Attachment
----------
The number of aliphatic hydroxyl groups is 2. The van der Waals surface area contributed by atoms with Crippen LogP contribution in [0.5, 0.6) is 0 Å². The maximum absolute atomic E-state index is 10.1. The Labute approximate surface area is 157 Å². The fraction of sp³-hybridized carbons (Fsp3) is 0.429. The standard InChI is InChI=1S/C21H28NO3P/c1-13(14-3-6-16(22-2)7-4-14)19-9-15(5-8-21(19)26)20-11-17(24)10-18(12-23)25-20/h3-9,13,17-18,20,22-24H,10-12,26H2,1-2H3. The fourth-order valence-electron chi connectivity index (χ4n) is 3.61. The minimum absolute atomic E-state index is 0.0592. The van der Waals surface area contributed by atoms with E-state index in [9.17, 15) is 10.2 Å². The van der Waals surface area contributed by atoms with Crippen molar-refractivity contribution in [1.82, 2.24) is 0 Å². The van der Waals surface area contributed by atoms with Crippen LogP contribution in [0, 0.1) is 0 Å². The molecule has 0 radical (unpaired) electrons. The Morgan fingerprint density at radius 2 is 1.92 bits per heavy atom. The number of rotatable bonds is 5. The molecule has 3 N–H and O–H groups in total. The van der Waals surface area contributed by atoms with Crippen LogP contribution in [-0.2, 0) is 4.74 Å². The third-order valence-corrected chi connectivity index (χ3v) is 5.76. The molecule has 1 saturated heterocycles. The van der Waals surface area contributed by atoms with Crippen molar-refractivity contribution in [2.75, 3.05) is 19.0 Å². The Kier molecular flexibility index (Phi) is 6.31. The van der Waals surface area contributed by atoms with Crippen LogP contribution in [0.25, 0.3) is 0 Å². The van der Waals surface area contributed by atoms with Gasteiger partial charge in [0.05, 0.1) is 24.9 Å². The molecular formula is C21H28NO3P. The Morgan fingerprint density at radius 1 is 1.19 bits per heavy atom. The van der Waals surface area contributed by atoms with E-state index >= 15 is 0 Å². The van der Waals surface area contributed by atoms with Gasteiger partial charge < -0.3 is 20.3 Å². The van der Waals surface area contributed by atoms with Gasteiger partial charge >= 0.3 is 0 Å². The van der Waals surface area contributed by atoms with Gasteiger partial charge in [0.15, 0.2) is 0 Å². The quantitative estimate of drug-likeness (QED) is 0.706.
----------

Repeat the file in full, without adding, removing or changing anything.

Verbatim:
The number of aliphatic hydroxyl groups is 2. The van der Waals surface area contributed by atoms with Crippen LogP contribution in [0.5, 0.6) is 0 Å². The maximum absolute atomic E-state index is 10.1. The Labute approximate surface area is 157 Å². The fraction of sp³-hybridized carbons (Fsp3) is 0.429. The standard InChI is InChI=1S/C21H28NO3P/c1-13(14-3-6-16(22-2)7-4-14)19-9-15(5-8-21(19)26)20-11-17(24)10-18(12-23)25-20/h3-9,13,17-18,20,22-24H,10-12,26H2,1-2H3. The fourth-order valence-electron chi connectivity index (χ4n) is 3.61. The minimum absolute atomic E-state index is 0.0592. The van der Waals surface area contributed by atoms with E-state index in [9.17, 15) is 10.2 Å². The van der Waals surface area contributed by atoms with Crippen molar-refractivity contribution in [1.82, 2.24) is 0 Å². The van der Waals surface area contributed by atoms with Crippen LogP contribution in [0, 0.1) is 0 Å². The molecule has 0 radical (unpaired) electrons. The Morgan fingerprint density at radius 2 is 1.92 bits per heavy atom. The number of rotatable bonds is 5. The molecule has 3 N–H and O–H groups in total. The van der Waals surface area contributed by atoms with Crippen LogP contribution in [-0.2, 0) is 4.74 Å². The third-order valence-corrected chi connectivity index (χ3v) is 5.76. The molecule has 1 saturated heterocycles. The van der Waals surface area contributed by atoms with Crippen molar-refractivity contribution in [2.75, 3.05) is 19.0 Å². The Kier molecular flexibility index (Phi) is 6.31. The van der Waals surface area contributed by atoms with Crippen LogP contribution in [0.25, 0.3) is 0 Å². The van der Waals surface area contributed by atoms with Gasteiger partial charge in [0.05, 0.1) is 24.9 Å². The molecular formula is C21H28NO3P. The Morgan fingerprint density at radius 1 is 1.19 bits per heavy atom. The van der Waals surface area contributed by atoms with E-state index >= 15 is 0 Å². The van der Waals surface area contributed by atoms with Gasteiger partial charge < -0.3 is 20.3 Å². The van der Waals surface area contributed by atoms with Gasteiger partial charge >= 0.3 is 0 Å². The van der Waals surface area contributed by atoms with Gasteiger partial charge in [0.15, 0.2) is 0 Å². The quantitative estimate of drug-likeness (QED) is 0.706.